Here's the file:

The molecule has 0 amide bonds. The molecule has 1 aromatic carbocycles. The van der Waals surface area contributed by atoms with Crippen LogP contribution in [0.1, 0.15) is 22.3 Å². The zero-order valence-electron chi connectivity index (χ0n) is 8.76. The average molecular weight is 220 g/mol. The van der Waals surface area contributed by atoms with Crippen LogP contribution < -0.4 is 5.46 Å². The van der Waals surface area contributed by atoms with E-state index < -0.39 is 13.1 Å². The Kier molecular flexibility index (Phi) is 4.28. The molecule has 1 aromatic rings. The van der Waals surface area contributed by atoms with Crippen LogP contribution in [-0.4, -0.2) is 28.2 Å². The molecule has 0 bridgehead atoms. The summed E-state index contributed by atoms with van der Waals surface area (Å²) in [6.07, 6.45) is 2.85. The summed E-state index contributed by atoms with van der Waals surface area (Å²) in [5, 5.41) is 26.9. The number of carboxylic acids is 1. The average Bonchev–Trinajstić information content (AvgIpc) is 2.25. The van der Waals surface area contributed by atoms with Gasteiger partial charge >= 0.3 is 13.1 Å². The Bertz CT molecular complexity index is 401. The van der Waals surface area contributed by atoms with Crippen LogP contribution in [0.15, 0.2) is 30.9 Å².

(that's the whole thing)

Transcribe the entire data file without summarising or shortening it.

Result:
The molecule has 0 amide bonds. The molecule has 1 aromatic carbocycles. The van der Waals surface area contributed by atoms with Crippen LogP contribution in [0.1, 0.15) is 22.3 Å². The zero-order valence-electron chi connectivity index (χ0n) is 8.76. The average molecular weight is 220 g/mol. The van der Waals surface area contributed by atoms with Crippen LogP contribution < -0.4 is 5.46 Å². The van der Waals surface area contributed by atoms with E-state index < -0.39 is 13.1 Å². The Kier molecular flexibility index (Phi) is 4.28. The molecule has 1 aromatic rings. The van der Waals surface area contributed by atoms with Crippen LogP contribution in [-0.4, -0.2) is 28.2 Å². The molecule has 0 bridgehead atoms. The summed E-state index contributed by atoms with van der Waals surface area (Å²) in [6.07, 6.45) is 2.85. The summed E-state index contributed by atoms with van der Waals surface area (Å²) in [5, 5.41) is 26.9. The number of carboxylic acids is 1. The average Bonchev–Trinajstić information content (AvgIpc) is 2.25. The van der Waals surface area contributed by atoms with Gasteiger partial charge >= 0.3 is 13.1 Å². The Bertz CT molecular complexity index is 401. The van der Waals surface area contributed by atoms with Crippen LogP contribution in [0.15, 0.2) is 30.9 Å².